One of my favorite parts of the story, both in its introduction and ongoing aspects, is the dynamic of Rhysand’s Inner Circle. It grows and evolves as Feyre is first introduced and how they adopt her in, largely on Rhysand’s word alone as we later learn. They are a family, gathered and chosen, and that beautifully is conveyed in the author’s writing. They are one of the most engaging parts of the story, and the part that I want to know more about, to see more fully actualized and developed. But in their complexity, it is another place where I see some of Maas’ shortcomings. Each character is almost archetypal, too simplistic as they fall into their roles. Their aspects are too easy and their roles far too simplified, especially compared to how interesting and complex the characters are. Perhaps those roles get developed in later books, but early on, many of the members of Rhysand’s Inner Circle seem present largely for narrative means for allowing the story to progress, and their actual characters and talents are never allowed to truly shine. 

Original cover art by Charlie Bowater.

The one part of Maas’ storytelling that she wields extraordinarily well is the shared honesty between Feyre and Rhysand. It first struck me when I came to the passage where Feyre reflects on her time with Tamlin, musing that as someone who had known hardship for so long, that she might have fallen in love with the first person who showed her any amount of kindness. As I read it, I realized it was a more profound insight than I first gave the story credit for. From there, it is the tense relationship between the two, based on their shared time in Under the Mountain, Rhysand making good on their bargain and actually rescuing her, and then through their loaded banter during Feyre’s time in Velaris that it grows and develops. They are two damaged, flawed people who find ways to love the broken pieces of each other. They don’t try to “fix” each other, and they certainly don’t fill each other’s shortcomings. They are able to see one another, honestly, especially when they aren’t able to see themselves. And the beautiful part is that we see that it was Rhysand who really takes the chance, trusting it to Feyre, knowing that she may never reciprocate his feelings. I think the emotional aspect of Rhysand’s deep desire to trust Feyre is the unique influence of Maas’ storytelling, and is not something I have seen integrated in romance in fantasy stories.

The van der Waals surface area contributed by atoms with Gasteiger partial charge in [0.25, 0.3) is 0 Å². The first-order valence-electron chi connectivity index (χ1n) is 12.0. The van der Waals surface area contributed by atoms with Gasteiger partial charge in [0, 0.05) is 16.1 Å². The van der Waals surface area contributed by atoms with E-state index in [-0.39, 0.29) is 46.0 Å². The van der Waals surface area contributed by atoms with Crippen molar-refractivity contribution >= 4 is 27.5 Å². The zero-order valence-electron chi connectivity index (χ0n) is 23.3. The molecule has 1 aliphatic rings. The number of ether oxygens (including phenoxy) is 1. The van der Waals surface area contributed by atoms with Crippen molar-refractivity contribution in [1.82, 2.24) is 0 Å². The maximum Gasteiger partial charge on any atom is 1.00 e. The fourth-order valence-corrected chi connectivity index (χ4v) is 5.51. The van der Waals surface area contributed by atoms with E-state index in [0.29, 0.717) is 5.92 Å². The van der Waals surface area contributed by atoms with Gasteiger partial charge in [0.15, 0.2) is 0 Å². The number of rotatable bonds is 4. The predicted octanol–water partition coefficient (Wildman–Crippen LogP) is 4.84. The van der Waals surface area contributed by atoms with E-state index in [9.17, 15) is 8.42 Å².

Though A Court of Thorns and Roses had me interested, A Court of Mist and Fury has me intrigued enough to continue with this series. Even as a male reader not invested in the sultry spicy bits, both the style of the story and the craft of the author more than made me want to keep reading. Maas made me enjoy a story that was interwoven with desire and passion, leaning into the strength of the world she created, the people she crafted for it, and the threads that combined to make the story. As much as it elevates from the first book, the most interesting part is how much it sets potential for. My only hope is that the rest of the series can match the expectations as the series seems to strive towards epic fantasy, and while certain aspects have not reached those heights as of this book, I will remain cautiously optimistic as I look to the rest of the series and the characters’ stories I have become invested in. 

A Court of Mist and Fury is written by Sarah J. Maas, and is published by Bloomsbury.